Leading article: Crashing boar

Where would our imaginative lives be without boars? Hercules hunted the Erymanthian beast during his 12 labours; Odysseus was mauled by one when out hunting. In Celtic folklore, Finn McCool lured a rival to his death on a boar hunt. And, of course, fans of Asterix the Gaul know the stories would not be the same without Obelix's inexhaustible appetite for the roast variety.

Minor British Institutions: Mince pies

Unlike so many of our Christmas traditions, mince pies are not a Victorian invention but can boast a genuinely medieval origin, and indeed some say they can trace their lineage back to pagan festivities. Mince pies were first baked with minced meat (hence the name) and the fruit and spices that we associate with them today. According to folklore, they were first made in oblong casings to represent Jesus's crib, with three spices, cinnamon, cloves and nutmeg, to represent the three gifts given to the infant Christ by the three wise men. But in 1644, that old killjoy Oliver Cromwell went so far as to denounce mince pies as "abominable and idolatrous things to be avoided by Christians".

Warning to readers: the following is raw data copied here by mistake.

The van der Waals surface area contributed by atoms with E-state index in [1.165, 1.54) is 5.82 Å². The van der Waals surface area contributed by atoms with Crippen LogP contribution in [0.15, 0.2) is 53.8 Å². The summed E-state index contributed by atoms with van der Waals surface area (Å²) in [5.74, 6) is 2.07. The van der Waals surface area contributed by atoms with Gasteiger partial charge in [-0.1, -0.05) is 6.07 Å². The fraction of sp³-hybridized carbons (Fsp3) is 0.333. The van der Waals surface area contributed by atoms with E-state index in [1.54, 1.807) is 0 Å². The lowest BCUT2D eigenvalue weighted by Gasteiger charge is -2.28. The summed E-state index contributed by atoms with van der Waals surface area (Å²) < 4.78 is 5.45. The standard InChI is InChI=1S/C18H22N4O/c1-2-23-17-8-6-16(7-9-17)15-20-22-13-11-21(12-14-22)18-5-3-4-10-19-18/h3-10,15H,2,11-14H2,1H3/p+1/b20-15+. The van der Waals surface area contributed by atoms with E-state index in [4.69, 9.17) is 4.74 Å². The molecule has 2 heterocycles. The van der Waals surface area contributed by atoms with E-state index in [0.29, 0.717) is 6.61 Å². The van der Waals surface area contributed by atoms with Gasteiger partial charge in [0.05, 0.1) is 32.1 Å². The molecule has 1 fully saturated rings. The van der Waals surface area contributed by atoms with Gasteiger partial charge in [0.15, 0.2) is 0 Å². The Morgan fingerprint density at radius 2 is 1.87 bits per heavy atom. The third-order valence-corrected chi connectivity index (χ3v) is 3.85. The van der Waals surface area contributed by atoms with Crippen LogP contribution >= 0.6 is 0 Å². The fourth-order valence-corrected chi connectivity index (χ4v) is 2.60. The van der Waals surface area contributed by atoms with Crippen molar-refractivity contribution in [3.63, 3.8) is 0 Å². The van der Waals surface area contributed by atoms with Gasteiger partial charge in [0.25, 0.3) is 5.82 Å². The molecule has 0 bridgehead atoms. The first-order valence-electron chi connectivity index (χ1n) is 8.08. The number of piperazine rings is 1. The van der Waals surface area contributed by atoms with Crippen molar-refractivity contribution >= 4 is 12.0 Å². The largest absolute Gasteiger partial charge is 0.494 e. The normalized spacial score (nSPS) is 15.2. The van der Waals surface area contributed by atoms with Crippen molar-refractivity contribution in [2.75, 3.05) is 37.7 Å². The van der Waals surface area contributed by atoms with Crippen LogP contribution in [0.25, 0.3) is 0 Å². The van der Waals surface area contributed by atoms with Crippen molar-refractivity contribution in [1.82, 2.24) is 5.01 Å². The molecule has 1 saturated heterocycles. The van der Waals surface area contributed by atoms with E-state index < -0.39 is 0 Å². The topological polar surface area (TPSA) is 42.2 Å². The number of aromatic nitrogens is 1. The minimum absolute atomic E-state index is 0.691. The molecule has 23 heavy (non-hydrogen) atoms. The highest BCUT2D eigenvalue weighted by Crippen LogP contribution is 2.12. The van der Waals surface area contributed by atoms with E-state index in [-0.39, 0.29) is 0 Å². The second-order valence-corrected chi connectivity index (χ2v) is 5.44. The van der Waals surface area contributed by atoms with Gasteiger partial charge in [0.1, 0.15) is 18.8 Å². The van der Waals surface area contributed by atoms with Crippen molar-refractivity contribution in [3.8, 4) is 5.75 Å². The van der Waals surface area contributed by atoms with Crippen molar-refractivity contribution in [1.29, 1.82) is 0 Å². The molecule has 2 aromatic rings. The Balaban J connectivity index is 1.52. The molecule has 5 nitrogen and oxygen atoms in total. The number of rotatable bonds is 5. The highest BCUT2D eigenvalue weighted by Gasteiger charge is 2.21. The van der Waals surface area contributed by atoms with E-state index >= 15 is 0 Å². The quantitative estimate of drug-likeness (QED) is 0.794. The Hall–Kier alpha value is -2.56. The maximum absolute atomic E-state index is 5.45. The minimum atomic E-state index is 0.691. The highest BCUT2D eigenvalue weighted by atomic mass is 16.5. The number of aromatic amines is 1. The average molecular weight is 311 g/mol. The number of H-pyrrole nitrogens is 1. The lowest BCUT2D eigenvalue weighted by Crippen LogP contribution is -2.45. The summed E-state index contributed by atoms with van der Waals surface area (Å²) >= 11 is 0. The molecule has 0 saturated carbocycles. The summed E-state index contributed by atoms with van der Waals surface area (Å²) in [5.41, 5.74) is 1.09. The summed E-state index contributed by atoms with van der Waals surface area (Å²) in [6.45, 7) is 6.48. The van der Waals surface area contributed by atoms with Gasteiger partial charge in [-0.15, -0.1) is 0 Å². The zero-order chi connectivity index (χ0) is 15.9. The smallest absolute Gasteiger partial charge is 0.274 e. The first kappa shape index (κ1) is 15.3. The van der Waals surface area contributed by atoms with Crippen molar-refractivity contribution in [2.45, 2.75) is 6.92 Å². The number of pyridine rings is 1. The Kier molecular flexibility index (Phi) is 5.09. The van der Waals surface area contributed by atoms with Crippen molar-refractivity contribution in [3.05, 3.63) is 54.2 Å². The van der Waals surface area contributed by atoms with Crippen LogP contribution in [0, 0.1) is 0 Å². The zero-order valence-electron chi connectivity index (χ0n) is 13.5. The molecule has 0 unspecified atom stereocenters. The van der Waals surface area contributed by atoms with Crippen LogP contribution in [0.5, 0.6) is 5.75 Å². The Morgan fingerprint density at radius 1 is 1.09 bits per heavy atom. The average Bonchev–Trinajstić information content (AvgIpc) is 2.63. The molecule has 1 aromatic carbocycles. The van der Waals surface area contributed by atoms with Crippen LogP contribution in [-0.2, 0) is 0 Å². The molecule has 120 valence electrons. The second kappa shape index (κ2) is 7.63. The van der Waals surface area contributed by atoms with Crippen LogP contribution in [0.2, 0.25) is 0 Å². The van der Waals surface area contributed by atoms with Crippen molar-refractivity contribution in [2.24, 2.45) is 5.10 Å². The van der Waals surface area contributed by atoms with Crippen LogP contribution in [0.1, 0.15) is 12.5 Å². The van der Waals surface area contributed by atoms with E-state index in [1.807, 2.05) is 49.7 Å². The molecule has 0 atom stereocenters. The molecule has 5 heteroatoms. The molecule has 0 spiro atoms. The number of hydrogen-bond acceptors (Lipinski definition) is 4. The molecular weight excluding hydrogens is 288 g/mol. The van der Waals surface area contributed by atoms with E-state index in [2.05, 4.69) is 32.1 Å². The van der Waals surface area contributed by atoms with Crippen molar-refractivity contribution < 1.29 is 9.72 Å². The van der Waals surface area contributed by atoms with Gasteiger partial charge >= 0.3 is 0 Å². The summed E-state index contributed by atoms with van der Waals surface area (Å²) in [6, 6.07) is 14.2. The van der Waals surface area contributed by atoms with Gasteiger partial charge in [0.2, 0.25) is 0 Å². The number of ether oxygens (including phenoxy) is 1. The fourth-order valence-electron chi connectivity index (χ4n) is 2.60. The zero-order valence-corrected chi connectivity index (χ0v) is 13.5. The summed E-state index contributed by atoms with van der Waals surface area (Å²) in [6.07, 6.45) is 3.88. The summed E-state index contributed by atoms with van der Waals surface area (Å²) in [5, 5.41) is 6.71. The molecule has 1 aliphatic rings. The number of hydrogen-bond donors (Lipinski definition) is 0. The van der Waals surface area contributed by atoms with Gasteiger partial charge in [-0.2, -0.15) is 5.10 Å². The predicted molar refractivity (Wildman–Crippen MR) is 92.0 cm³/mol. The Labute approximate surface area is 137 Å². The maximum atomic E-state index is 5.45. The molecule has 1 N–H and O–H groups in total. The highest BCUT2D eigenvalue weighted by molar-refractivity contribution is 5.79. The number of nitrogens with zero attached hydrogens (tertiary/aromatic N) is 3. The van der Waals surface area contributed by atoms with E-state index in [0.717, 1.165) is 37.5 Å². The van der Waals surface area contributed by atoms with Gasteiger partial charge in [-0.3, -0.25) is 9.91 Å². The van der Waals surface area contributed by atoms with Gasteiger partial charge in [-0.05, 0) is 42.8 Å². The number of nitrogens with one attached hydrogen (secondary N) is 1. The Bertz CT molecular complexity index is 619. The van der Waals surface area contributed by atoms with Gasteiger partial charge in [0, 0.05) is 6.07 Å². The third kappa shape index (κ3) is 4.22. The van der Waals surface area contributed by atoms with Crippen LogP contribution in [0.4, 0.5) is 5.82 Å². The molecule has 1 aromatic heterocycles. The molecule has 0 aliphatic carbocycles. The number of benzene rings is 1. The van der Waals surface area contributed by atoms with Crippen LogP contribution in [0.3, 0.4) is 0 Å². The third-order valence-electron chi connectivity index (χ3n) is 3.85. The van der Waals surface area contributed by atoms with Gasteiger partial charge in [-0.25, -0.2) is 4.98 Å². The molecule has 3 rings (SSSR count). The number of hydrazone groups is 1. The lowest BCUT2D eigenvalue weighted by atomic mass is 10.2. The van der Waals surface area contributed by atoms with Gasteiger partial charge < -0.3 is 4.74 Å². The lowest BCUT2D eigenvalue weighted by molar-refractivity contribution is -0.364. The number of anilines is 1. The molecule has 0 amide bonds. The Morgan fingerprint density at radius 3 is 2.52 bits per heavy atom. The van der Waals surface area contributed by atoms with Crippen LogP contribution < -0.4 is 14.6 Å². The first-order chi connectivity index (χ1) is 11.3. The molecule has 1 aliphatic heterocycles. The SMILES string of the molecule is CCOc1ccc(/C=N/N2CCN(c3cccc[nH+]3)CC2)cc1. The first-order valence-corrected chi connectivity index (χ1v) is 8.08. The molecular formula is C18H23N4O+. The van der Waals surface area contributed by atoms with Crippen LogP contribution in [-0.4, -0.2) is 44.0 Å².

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Air strikes? Talk of God? Obama is following the jihadists’ script

Air strikes? Talk of God? Obama is following the jihadists’ script

The President came the nearest he has come yet to rivalling George W Bush’s gormless reaction to 9/11 , says Robert Fisk
Ebola outbreak: Billy Graham’s son declares righteous war on the virus

Billy Graham’s son declares righteous war on Ebola

A Christian charity’s efforts to save missionaries trapped in Africa by the crisis have been justifiably praised. But doubts remain about its evangelical motives
Jeremy Clarkson 'does not see a problem' with his racist language on Top Gear, says BBC

Not even Jeremy Clarkson is bigger than the BBC, says TV boss

Corporation’s head of television confirms ‘Top Gear’ host was warned about racist language
Nick Clegg the movie: Channel 4 to air Coalition drama showing Lib Dem leader's rise

Nick Clegg the movie

Channel 4 to air Coalition drama showing Lib Dem leader's rise
Philip Larkin: Misogynist, racist, miserable? Or caring, playful man who lived for others?

Philip Larkin: What will survive of him?

Larkin's reputation has taken a knocking. But a new book by James Booth argues that the poet was affectionate, witty, entertaining and kind, as hitherto unseen letters, sketches and 'selfies' reveal